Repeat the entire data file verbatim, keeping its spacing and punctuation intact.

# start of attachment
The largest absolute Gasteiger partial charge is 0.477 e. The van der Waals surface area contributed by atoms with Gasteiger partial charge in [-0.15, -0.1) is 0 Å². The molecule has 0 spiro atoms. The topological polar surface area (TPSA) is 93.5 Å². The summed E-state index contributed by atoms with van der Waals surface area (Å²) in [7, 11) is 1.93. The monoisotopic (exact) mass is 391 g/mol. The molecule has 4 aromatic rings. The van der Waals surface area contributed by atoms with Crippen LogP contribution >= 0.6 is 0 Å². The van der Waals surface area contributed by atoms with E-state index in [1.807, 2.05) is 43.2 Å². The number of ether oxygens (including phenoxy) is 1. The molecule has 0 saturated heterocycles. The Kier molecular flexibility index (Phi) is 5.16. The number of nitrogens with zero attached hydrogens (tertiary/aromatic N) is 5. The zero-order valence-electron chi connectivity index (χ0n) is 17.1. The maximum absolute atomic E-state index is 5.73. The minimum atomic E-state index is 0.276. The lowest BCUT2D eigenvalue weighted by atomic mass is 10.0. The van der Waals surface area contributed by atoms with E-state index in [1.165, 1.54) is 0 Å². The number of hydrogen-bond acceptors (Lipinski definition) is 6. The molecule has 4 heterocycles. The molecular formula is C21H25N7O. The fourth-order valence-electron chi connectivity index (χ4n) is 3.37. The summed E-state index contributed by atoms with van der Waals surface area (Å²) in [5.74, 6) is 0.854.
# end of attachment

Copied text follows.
The largest absolute Gasteiger partial charge is 0.477 e. The van der Waals surface area contributed by atoms with Gasteiger partial charge in [-0.15, -0.1) is 0 Å². The molecule has 0 spiro atoms. The topological polar surface area (TPSA) is 93.5 Å². The summed E-state index contributed by atoms with van der Waals surface area (Å²) in [7, 11) is 1.93. The monoisotopic (exact) mass is 391 g/mol. The molecule has 4 aromatic rings. The van der Waals surface area contributed by atoms with Crippen LogP contribution >= 0.6 is 0 Å². The van der Waals surface area contributed by atoms with E-state index in [1.807, 2.05) is 43.2 Å². The number of ether oxygens (including phenoxy) is 1. The molecule has 0 saturated heterocycles. The Kier molecular flexibility index (Phi) is 5.16. The number of nitrogens with zero attached hydrogens (tertiary/aromatic N) is 5. The zero-order valence-electron chi connectivity index (χ0n) is 17.1. The maximum absolute atomic E-state index is 5.73. The minimum atomic E-state index is 0.276. The lowest BCUT2D eigenvalue weighted by atomic mass is 10.0. The van der Waals surface area contributed by atoms with E-state index in [1.165, 1.54) is 0 Å². The number of hydrogen-bond acceptors (Lipinski definition) is 6. The molecule has 4 heterocycles. The molecular formula is C21H25N7O. The fourth-order valence-electron chi connectivity index (χ4n) is 3.37. The summed E-state index contributed by atoms with van der Waals surface area (Å²) in [5.74, 6) is 0.854.